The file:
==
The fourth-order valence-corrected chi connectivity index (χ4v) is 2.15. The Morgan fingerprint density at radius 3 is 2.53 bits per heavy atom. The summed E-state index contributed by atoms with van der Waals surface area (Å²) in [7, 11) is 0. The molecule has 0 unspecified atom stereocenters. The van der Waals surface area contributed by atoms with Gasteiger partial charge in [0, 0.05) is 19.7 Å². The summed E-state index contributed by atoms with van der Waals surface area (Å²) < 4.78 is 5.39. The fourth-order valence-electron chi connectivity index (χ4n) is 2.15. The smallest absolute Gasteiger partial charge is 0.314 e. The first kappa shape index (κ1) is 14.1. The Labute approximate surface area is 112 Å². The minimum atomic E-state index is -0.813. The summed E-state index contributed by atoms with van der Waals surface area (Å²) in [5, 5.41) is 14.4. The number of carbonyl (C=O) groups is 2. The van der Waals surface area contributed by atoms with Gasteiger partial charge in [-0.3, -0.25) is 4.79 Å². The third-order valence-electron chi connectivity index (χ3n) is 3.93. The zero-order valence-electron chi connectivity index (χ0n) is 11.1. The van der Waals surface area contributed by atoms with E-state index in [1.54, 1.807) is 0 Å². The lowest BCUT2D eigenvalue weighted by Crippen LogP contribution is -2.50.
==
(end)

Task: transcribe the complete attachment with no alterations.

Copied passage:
The fourth-order valence-corrected chi connectivity index (χ4v) is 2.15. The Morgan fingerprint density at radius 3 is 2.53 bits per heavy atom. The summed E-state index contributed by atoms with van der Waals surface area (Å²) in [7, 11) is 0. The molecule has 0 unspecified atom stereocenters. The van der Waals surface area contributed by atoms with Gasteiger partial charge in [0, 0.05) is 19.7 Å². The summed E-state index contributed by atoms with van der Waals surface area (Å²) < 4.78 is 5.39. The fourth-order valence-electron chi connectivity index (χ4n) is 2.15. The smallest absolute Gasteiger partial charge is 0.314 e. The first kappa shape index (κ1) is 14.1. The Labute approximate surface area is 112 Å². The minimum atomic E-state index is -0.813. The summed E-state index contributed by atoms with van der Waals surface area (Å²) in [5, 5.41) is 14.4. The number of carbonyl (C=O) groups is 2. The van der Waals surface area contributed by atoms with Gasteiger partial charge in [-0.3, -0.25) is 4.79 Å². The third-order valence-electron chi connectivity index (χ3n) is 3.93. The zero-order valence-electron chi connectivity index (χ0n) is 11.1. The van der Waals surface area contributed by atoms with E-state index in [1.54, 1.807) is 0 Å². The lowest BCUT2D eigenvalue weighted by Crippen LogP contribution is -2.50.